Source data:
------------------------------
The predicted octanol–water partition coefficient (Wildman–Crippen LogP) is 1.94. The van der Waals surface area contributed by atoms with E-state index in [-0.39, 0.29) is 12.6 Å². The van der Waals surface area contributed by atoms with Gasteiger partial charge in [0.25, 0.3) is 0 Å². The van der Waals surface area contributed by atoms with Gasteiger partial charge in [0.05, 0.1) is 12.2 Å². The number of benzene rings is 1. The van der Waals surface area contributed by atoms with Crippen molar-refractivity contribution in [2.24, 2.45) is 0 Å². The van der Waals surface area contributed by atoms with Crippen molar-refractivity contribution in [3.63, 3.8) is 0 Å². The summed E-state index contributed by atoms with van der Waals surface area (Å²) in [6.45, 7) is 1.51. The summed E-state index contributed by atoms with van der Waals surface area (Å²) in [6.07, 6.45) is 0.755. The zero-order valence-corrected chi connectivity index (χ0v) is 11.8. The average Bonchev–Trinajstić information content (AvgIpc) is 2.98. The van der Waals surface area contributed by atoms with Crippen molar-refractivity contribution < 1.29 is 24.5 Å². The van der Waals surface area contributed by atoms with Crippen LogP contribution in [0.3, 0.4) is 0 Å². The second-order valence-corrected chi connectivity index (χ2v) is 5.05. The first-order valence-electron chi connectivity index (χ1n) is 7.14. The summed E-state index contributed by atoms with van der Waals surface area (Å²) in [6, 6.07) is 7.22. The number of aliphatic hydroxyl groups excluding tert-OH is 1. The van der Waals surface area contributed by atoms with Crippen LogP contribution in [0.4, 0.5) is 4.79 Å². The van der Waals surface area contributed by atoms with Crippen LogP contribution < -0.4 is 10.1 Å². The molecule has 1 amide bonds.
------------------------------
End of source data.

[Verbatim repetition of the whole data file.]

The predicted octanol–water partition coefficient (Wildman–Crippen LogP) is 1.94. The van der Waals surface area contributed by atoms with E-state index in [-0.39, 0.29) is 12.6 Å². The van der Waals surface area contributed by atoms with Gasteiger partial charge in [0.25, 0.3) is 0 Å². The van der Waals surface area contributed by atoms with Gasteiger partial charge in [0.05, 0.1) is 12.2 Å². The number of benzene rings is 1. The van der Waals surface area contributed by atoms with Crippen molar-refractivity contribution in [2.24, 2.45) is 0 Å². The van der Waals surface area contributed by atoms with Crippen molar-refractivity contribution in [3.63, 3.8) is 0 Å². The summed E-state index contributed by atoms with van der Waals surface area (Å²) in [6.45, 7) is 1.51. The summed E-state index contributed by atoms with van der Waals surface area (Å²) in [6.07, 6.45) is 0.755. The zero-order valence-corrected chi connectivity index (χ0v) is 11.8. The average Bonchev–Trinajstić information content (AvgIpc) is 2.98. The van der Waals surface area contributed by atoms with Crippen molar-refractivity contribution < 1.29 is 24.5 Å². The van der Waals surface area contributed by atoms with Crippen LogP contribution in [0.3, 0.4) is 0 Å². The second-order valence-corrected chi connectivity index (χ2v) is 5.05. The first-order valence-electron chi connectivity index (χ1n) is 7.14. The summed E-state index contributed by atoms with van der Waals surface area (Å²) in [6, 6.07) is 7.22. The number of aliphatic hydroxyl groups excluding tert-OH is 1. The van der Waals surface area contributed by atoms with Crippen LogP contribution in [0.4, 0.5) is 4.79 Å². The van der Waals surface area contributed by atoms with Crippen LogP contribution < -0.4 is 10.1 Å². The molecule has 1 amide bonds.